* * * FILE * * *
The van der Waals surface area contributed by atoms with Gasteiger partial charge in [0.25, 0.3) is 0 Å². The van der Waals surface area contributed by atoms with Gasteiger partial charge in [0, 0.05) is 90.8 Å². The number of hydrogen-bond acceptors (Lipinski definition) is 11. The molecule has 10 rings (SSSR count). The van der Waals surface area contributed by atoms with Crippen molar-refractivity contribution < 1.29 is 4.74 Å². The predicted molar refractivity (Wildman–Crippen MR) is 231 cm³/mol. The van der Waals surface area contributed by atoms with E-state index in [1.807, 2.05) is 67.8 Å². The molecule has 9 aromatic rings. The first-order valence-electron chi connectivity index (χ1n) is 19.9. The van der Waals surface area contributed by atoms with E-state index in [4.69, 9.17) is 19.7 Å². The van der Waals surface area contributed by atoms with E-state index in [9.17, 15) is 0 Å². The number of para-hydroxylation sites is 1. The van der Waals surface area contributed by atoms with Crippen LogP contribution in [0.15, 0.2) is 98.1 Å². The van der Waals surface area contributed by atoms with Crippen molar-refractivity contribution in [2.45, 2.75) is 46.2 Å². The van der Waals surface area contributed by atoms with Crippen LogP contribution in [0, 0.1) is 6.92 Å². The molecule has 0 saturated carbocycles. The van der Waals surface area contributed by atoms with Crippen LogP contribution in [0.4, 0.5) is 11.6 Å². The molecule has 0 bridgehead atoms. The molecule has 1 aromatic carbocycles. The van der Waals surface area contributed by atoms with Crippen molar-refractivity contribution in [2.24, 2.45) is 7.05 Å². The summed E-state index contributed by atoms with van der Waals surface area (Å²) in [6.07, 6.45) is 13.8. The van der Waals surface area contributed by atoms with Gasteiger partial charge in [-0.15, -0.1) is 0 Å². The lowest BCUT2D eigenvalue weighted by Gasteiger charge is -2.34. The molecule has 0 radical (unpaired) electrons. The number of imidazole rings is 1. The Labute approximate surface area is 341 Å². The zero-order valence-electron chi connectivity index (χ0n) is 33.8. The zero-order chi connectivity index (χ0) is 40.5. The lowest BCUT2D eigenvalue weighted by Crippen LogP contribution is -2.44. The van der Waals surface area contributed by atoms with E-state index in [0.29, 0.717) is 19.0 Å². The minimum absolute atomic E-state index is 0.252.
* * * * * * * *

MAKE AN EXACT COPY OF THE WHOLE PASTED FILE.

The van der Waals surface area contributed by atoms with Gasteiger partial charge in [0.25, 0.3) is 0 Å². The van der Waals surface area contributed by atoms with Gasteiger partial charge in [0, 0.05) is 90.8 Å². The number of hydrogen-bond acceptors (Lipinski definition) is 11. The molecule has 10 rings (SSSR count). The van der Waals surface area contributed by atoms with Crippen molar-refractivity contribution < 1.29 is 4.74 Å². The predicted molar refractivity (Wildman–Crippen MR) is 231 cm³/mol. The van der Waals surface area contributed by atoms with E-state index in [1.807, 2.05) is 67.8 Å². The molecule has 9 aromatic rings. The first-order valence-electron chi connectivity index (χ1n) is 19.9. The van der Waals surface area contributed by atoms with E-state index in [4.69, 9.17) is 19.7 Å². The van der Waals surface area contributed by atoms with E-state index in [9.17, 15) is 0 Å². The number of para-hydroxylation sites is 1. The van der Waals surface area contributed by atoms with Crippen LogP contribution in [0.15, 0.2) is 98.1 Å². The van der Waals surface area contributed by atoms with Crippen molar-refractivity contribution in [2.45, 2.75) is 46.2 Å². The van der Waals surface area contributed by atoms with Crippen LogP contribution in [0, 0.1) is 6.92 Å². The molecule has 0 saturated carbocycles. The van der Waals surface area contributed by atoms with Crippen LogP contribution in [0.4, 0.5) is 11.6 Å². The molecule has 0 bridgehead atoms. The molecule has 1 aromatic carbocycles. The van der Waals surface area contributed by atoms with Crippen molar-refractivity contribution in [2.24, 2.45) is 7.05 Å². The summed E-state index contributed by atoms with van der Waals surface area (Å²) in [6.07, 6.45) is 13.8. The van der Waals surface area contributed by atoms with Gasteiger partial charge in [-0.15, -0.1) is 0 Å². The lowest BCUT2D eigenvalue weighted by Gasteiger charge is -2.34. The molecule has 0 radical (unpaired) electrons. The number of imidazole rings is 1. The Labute approximate surface area is 341 Å². The zero-order valence-electron chi connectivity index (χ0n) is 33.8. The zero-order chi connectivity index (χ0) is 40.5. The lowest BCUT2D eigenvalue weighted by Crippen LogP contribution is -2.44. The van der Waals surface area contributed by atoms with E-state index in [0.29, 0.717) is 19.0 Å². The minimum absolute atomic E-state index is 0.252.